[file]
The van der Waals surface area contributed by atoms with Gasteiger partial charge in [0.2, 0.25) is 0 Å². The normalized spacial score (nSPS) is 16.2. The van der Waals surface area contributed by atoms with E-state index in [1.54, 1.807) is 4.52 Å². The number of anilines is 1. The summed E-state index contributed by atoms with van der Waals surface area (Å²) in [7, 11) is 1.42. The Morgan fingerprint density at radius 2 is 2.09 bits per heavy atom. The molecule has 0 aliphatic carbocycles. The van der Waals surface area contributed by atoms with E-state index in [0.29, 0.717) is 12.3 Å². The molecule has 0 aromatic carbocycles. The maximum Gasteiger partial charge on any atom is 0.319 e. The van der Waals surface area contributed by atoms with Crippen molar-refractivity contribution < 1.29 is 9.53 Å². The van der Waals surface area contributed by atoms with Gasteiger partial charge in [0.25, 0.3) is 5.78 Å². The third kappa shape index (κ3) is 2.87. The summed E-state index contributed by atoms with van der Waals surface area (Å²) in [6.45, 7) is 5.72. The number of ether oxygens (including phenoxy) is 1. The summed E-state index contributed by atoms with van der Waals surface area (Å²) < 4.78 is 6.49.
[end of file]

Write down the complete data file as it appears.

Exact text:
The van der Waals surface area contributed by atoms with Gasteiger partial charge in [0.2, 0.25) is 0 Å². The normalized spacial score (nSPS) is 16.2. The van der Waals surface area contributed by atoms with E-state index in [1.54, 1.807) is 4.52 Å². The number of anilines is 1. The summed E-state index contributed by atoms with van der Waals surface area (Å²) in [7, 11) is 1.42. The Morgan fingerprint density at radius 2 is 2.09 bits per heavy atom. The molecule has 0 aliphatic carbocycles. The van der Waals surface area contributed by atoms with E-state index in [0.29, 0.717) is 12.3 Å². The molecule has 0 aromatic carbocycles. The maximum Gasteiger partial charge on any atom is 0.319 e. The van der Waals surface area contributed by atoms with Crippen molar-refractivity contribution < 1.29 is 9.53 Å². The van der Waals surface area contributed by atoms with Gasteiger partial charge in [0.25, 0.3) is 5.78 Å². The third kappa shape index (κ3) is 2.87. The summed E-state index contributed by atoms with van der Waals surface area (Å²) in [6.45, 7) is 5.72. The number of ether oxygens (including phenoxy) is 1. The summed E-state index contributed by atoms with van der Waals surface area (Å²) < 4.78 is 6.49.